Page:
My research interests mainly revolve around electronic business and its various sub-domains and high tech entrepreneurship. More specifically, my research aims to inform our understanding of how e-business technologies affect the social and business environment, organisational strategies and business models, and how these are implemented in terms of functional innovations. My work puts strong emphasis on innovation, new value creation and exploitation of entrepreneurial opportunities, within the context of different industries. Apart from the impact that the Internet and related technologies can have on businesses, I am also very much interested in the impact such technologies can have on individual users.
I am currently working on a number of e-related papers (e.g. on virtual worlds, political marketing and mobile video). A few of my publications may be also available in the e-print section of University's main web site.
Apart from postgraduate dissertation supervision, I am supervising four doctoral students.
Editorial Boards Participation
I am one of the founding editors of the International Journal of Business Science & Applied Management (www.business-and-management.org) and a member of a number of editorial boards (e.g. the advisory board of Technological Forecasting and Social Change).
I was the principal investigator for the projects listed below.
Teaching & Curriculum Development
Following my research, most of the modules I have taught relate to e-business and information systems (e.g. E-business and Business Systems). I have also taught on generic modules, such as Research Methods and Consultancy Projects. I supervise students' research work at both undergraduate and postgraduate level.
For many years I was the Degree Programme Director and responsible for the promotion and admission of the multidisciplinary MSc in Ebusiness (Emarketing and Information Systems).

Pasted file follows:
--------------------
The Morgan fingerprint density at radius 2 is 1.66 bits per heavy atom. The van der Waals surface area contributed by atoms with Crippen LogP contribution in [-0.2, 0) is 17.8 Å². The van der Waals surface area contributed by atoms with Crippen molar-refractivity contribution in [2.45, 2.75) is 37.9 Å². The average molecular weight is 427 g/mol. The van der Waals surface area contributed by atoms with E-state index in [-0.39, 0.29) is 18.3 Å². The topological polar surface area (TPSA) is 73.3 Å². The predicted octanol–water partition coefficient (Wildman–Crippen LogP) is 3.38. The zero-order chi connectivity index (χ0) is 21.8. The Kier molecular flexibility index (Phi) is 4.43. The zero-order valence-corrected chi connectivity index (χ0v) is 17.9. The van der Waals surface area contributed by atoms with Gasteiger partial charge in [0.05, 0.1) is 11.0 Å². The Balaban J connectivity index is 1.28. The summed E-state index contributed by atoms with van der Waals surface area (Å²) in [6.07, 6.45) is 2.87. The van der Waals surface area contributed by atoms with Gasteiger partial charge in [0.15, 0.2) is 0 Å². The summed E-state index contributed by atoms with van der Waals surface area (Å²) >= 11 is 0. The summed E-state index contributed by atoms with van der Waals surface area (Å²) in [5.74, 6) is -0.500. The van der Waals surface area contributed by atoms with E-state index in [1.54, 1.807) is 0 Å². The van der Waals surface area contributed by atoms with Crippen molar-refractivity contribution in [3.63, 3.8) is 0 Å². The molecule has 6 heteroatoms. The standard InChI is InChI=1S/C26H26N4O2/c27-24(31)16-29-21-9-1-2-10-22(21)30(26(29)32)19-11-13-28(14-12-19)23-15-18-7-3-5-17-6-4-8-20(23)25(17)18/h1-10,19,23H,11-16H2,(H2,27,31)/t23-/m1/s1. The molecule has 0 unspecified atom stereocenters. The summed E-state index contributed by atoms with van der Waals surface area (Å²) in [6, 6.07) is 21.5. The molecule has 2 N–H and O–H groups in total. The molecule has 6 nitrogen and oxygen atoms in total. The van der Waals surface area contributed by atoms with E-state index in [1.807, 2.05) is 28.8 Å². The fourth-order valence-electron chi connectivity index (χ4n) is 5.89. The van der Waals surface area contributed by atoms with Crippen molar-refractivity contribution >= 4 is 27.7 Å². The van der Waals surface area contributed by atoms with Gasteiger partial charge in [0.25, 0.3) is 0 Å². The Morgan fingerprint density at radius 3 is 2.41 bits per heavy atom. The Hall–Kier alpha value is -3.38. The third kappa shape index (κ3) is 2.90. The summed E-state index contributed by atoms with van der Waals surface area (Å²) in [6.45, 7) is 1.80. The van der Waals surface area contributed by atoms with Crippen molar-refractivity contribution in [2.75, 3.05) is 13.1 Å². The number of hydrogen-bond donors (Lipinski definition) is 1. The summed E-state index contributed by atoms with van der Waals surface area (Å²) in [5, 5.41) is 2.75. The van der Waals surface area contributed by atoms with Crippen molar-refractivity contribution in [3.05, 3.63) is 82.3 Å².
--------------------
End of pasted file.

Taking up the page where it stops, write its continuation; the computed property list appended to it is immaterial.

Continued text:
Pedagogical Research & Teaching Innovation
I am very enthusiastic about my teaching and over the past few years I have worked hard to improve not only my own practice (e.g. I completed an MEd in Practitioner Enquiry and a PG Certificate in Academic Practice), but also to positively influence that of my colleagues. For example, I held a Newcastle University HASS Teaching Fellowship, which examined student assessment patterns across the University using a web application. I also completed two Innovation in Teaching and Learning Projects related to e-learning. Findings from my teaching and learning focused projects have been published in journals such as Studies in Higher Education and the International Journal of Management Education. Moreover, I have been nominated for Newcastle University’s Vice-Chancellor's Distinguished Teacher Award.
Teaching Philosophy Statement
My aim as teacher is to promote a learner-cantered environment that promotes self-sufficient learners. I see teaching as more than just the road to knowledge and understanding. I see teaching as the vehicle to appreciation of one's ability to think for one's self. The vehicle is not a mechanistic transmission and reception of factual information. It is an adventure, full of discoveries and countless opportunities for exploration. At the same time, it is a continuous re-evaluation of one's norms and paradigms. Self-sufficient learners are effectively life-long learners, who are well-equipped to go through the long journey of life constantly expanding their horizons. It is not though the destination that matters, but the journey itself. The destination, i.e. knowledge, is waiting patiently to reward the travellers for their courage to embark on the journey, even if, by the time they reach it, they have been rewarded by the countless experiences gained and skills acquired. The riches of knowledge were what the learners sought after and every moment and every step made them wealthier. The sheer excitement of the discoveries though along their path and the passion for pushing their limits further will keep their spirits high and see them through the journey.